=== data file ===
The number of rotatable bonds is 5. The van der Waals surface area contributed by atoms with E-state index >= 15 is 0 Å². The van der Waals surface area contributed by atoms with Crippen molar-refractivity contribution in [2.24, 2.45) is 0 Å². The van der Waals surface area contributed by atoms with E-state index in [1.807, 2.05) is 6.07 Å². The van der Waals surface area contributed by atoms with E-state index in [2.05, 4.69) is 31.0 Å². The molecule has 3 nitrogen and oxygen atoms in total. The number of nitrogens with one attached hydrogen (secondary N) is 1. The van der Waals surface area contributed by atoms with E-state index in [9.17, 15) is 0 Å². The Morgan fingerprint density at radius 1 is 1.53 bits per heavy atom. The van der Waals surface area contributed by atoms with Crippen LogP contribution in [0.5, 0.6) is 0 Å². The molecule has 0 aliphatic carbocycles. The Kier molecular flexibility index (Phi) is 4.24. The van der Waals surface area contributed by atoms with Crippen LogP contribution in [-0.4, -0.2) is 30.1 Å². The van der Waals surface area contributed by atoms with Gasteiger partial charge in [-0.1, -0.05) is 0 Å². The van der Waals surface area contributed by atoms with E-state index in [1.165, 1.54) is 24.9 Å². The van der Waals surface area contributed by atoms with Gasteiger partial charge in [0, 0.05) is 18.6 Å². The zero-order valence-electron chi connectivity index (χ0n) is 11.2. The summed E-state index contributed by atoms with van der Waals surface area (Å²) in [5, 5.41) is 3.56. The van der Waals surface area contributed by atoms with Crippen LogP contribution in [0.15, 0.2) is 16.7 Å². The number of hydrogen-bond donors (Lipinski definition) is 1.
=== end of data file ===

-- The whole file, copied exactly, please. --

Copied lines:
The number of rotatable bonds is 5. The van der Waals surface area contributed by atoms with E-state index >= 15 is 0 Å². The van der Waals surface area contributed by atoms with Crippen molar-refractivity contribution in [2.24, 2.45) is 0 Å². The van der Waals surface area contributed by atoms with E-state index in [1.807, 2.05) is 6.07 Å². The van der Waals surface area contributed by atoms with E-state index in [2.05, 4.69) is 31.0 Å². The molecule has 3 nitrogen and oxygen atoms in total. The number of nitrogens with one attached hydrogen (secondary N) is 1. The van der Waals surface area contributed by atoms with E-state index in [9.17, 15) is 0 Å². The Morgan fingerprint density at radius 1 is 1.53 bits per heavy atom. The van der Waals surface area contributed by atoms with Crippen LogP contribution in [0.5, 0.6) is 0 Å². The molecule has 0 aliphatic carbocycles. The Kier molecular flexibility index (Phi) is 4.24. The van der Waals surface area contributed by atoms with Crippen LogP contribution in [-0.4, -0.2) is 30.1 Å². The van der Waals surface area contributed by atoms with Gasteiger partial charge in [-0.1, -0.05) is 0 Å². The van der Waals surface area contributed by atoms with E-state index in [1.165, 1.54) is 24.9 Å². The van der Waals surface area contributed by atoms with Gasteiger partial charge in [0, 0.05) is 18.6 Å². The zero-order valence-electron chi connectivity index (χ0n) is 11.2. The summed E-state index contributed by atoms with van der Waals surface area (Å²) in [5, 5.41) is 3.56. The van der Waals surface area contributed by atoms with Crippen LogP contribution in [0.15, 0.2) is 16.7 Å². The number of hydrogen-bond donors (Lipinski definition) is 1.